It's tempting to blame the victim. In May, a twentysomething French hacker broke into several Twitter employees' e-mail accounts and stole a trove of meeting notes, strategy documents, and other confidential scribbles. The hacker eventually gave the stash to TechCrunch, which has since published notes from meetings in which Twitter execs discussed their very lofty goals. (The company wants to be the first Web service to reach 1 billion users.) How'd the hacker get all this stuff? Like a lot of tech startups, Twitter runs without paper—much of the company's discussions take place in e-mail and over shared Google documents. All of these corporate secrets are kept secure with a very thin wall of protection: the employees' passwords, which the intruder managed to guess because some people at Twitter used the same passwords for many different sites. In other words, Twitter had it coming. The trouble is, so do the rest of us.
Your passwords aren't very secure. Even if you think they are, they probably aren't. Do you use the same or similar passwords for several different important sites? If you don't, pat yourself on the back; if you do, you're not alone—one recent survey found that half of people online use the same password for all the sites they visit. Do you change your passwords often? Probably not; more than 90 percent don't. If one of your accounts falls to a hacker, will he find enough to get into your other accounts? For a scare, try this: Search your e-mail for some of your own passwords. You'll probably find a lot of them, either because you've e-mailed them to yourself or because some Web sites send along your password when you register or when you tell them you've forgotten it. If an attacker manages to get into your e-mail, he'll have an easy time accessing your bank account, your social networking sites, and your fantasy baseball roster. That's exactly what happened at Twitter. (Here's my detailed explanation of how Twitter got compromised.)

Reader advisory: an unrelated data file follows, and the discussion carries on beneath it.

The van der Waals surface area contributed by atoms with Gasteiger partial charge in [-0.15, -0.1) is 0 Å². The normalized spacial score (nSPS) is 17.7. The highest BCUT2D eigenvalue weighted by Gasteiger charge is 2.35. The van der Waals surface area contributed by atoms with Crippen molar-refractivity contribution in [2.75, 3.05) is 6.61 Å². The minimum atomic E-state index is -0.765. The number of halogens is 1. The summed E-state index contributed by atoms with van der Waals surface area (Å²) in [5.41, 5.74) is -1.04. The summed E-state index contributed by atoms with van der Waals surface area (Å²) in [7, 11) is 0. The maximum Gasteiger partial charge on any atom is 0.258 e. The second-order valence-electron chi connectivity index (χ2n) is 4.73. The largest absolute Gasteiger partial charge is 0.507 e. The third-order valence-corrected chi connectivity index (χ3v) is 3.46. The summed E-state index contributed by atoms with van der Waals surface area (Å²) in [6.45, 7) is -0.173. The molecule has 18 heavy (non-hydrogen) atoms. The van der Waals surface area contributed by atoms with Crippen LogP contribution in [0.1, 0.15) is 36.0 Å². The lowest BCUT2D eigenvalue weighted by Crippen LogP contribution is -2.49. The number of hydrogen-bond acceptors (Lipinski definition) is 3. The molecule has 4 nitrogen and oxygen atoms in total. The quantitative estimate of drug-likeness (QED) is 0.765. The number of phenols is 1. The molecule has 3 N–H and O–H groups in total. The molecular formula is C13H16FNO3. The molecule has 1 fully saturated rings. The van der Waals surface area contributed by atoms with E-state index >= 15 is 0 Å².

Everyone knows it's bad to use the same password for different sites. People do it anyway because remembering different passwords is annoying. Remembering different difficult passwords is even more annoying. Eric Thompson, the founder of AccessData, a technology forensics company that makes password-guessing software, says that most passwords follow a pattern. First, people choose a readable word as a base for the password—not necessarily something in Webster's but something that is pronounceable in English. Then, when pressed to add a numeral or symbol to make the password more secure, most people add a 1 or ! to the end of that word. Thompson's software, which uses a "brute force" technique that tries thousands of passwords until it guesses yours correctly, can easily suss out such common passwords. When it incorporates your computer's Web history in its algorithm—all your ramblings on Twitter, Facebook, and elsewhere—Thompson's software can come up with a list of passwords that is highly likely to include yours. (He doesn't use it for nefarious ends; AccessData usually guesses passwords under the direction of a court order, for military purposes, or when companies get locked out of their own systems—"systems administrator gets hit by a bus on the way to work," Thompson says by way of example.)
Security expert Bruce Schneier writes about passwords often, and he distills Thompson's findings into a few rules: Choose a password that doesn't contain a readable word. Mix upper and lower case. Use a number or symbol in the middle of the word, not on the end. Don't just use 1 or !, and don't use symbols as replacements for letters, such as @ for a lowercase A—password-guessing software can see through that trick. And of course, create unique passwords for your different sites.
That all sounds difficult and time-consuming. It doesn't have to be. In Schneier's comment section, I found a foolproof technique to create passwords that are near-impossible to crack yet easy to remember. Even better, it'll take just five minutes of your time. Ready?